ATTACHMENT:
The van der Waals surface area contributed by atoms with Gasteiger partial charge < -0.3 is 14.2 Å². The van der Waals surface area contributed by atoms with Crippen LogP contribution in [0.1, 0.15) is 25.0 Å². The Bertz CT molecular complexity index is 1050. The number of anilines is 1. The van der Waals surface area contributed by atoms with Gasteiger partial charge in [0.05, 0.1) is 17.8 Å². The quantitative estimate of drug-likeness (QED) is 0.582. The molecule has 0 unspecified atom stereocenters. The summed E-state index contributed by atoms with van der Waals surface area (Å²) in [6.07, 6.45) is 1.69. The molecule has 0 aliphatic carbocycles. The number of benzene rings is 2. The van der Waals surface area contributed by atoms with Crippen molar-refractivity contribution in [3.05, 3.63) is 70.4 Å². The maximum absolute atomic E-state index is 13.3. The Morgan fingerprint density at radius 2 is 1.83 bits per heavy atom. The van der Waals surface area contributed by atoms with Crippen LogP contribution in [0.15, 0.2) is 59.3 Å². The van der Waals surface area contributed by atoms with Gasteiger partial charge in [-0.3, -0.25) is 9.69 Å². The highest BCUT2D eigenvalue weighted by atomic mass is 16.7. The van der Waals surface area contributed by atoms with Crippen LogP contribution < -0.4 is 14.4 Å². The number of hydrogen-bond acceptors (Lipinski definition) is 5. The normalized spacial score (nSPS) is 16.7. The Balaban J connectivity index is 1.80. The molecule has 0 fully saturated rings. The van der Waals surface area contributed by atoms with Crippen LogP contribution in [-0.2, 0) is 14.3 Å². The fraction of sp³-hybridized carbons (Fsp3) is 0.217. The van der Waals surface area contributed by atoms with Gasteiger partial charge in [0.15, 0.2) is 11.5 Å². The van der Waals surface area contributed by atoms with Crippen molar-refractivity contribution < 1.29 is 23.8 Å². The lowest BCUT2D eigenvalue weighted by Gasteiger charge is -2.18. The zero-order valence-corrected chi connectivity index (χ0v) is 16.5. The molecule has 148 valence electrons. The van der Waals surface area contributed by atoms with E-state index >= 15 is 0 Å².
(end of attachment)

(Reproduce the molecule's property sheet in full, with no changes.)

The van der Waals surface area contributed by atoms with Gasteiger partial charge < -0.3 is 14.2 Å². The van der Waals surface area contributed by atoms with Crippen LogP contribution in [0.1, 0.15) is 25.0 Å². The Bertz CT molecular complexity index is 1050. The number of anilines is 1. The van der Waals surface area contributed by atoms with Gasteiger partial charge in [0.05, 0.1) is 17.8 Å². The quantitative estimate of drug-likeness (QED) is 0.582. The molecule has 0 unspecified atom stereocenters. The summed E-state index contributed by atoms with van der Waals surface area (Å²) in [6.07, 6.45) is 1.69. The molecule has 0 aliphatic carbocycles. The number of benzene rings is 2. The van der Waals surface area contributed by atoms with Crippen molar-refractivity contribution in [3.05, 3.63) is 70.4 Å². The maximum absolute atomic E-state index is 13.3. The Morgan fingerprint density at radius 2 is 1.83 bits per heavy atom. The van der Waals surface area contributed by atoms with Crippen LogP contribution in [0.15, 0.2) is 59.3 Å². The van der Waals surface area contributed by atoms with Gasteiger partial charge in [-0.3, -0.25) is 9.69 Å². The highest BCUT2D eigenvalue weighted by atomic mass is 16.7. The van der Waals surface area contributed by atoms with Crippen LogP contribution < -0.4 is 14.4 Å². The number of hydrogen-bond acceptors (Lipinski definition) is 5. The normalized spacial score (nSPS) is 16.7. The Balaban J connectivity index is 1.80. The molecule has 0 fully saturated rings. The van der Waals surface area contributed by atoms with Crippen LogP contribution in [-0.2, 0) is 14.3 Å². The fraction of sp³-hybridized carbons (Fsp3) is 0.217. The van der Waals surface area contributed by atoms with Gasteiger partial charge in [0.15, 0.2) is 11.5 Å². The van der Waals surface area contributed by atoms with Crippen molar-refractivity contribution < 1.29 is 23.8 Å². The lowest BCUT2D eigenvalue weighted by Gasteiger charge is -2.18. The zero-order valence-corrected chi connectivity index (χ0v) is 16.5. The molecule has 148 valence electrons. The van der Waals surface area contributed by atoms with E-state index >= 15 is 0 Å².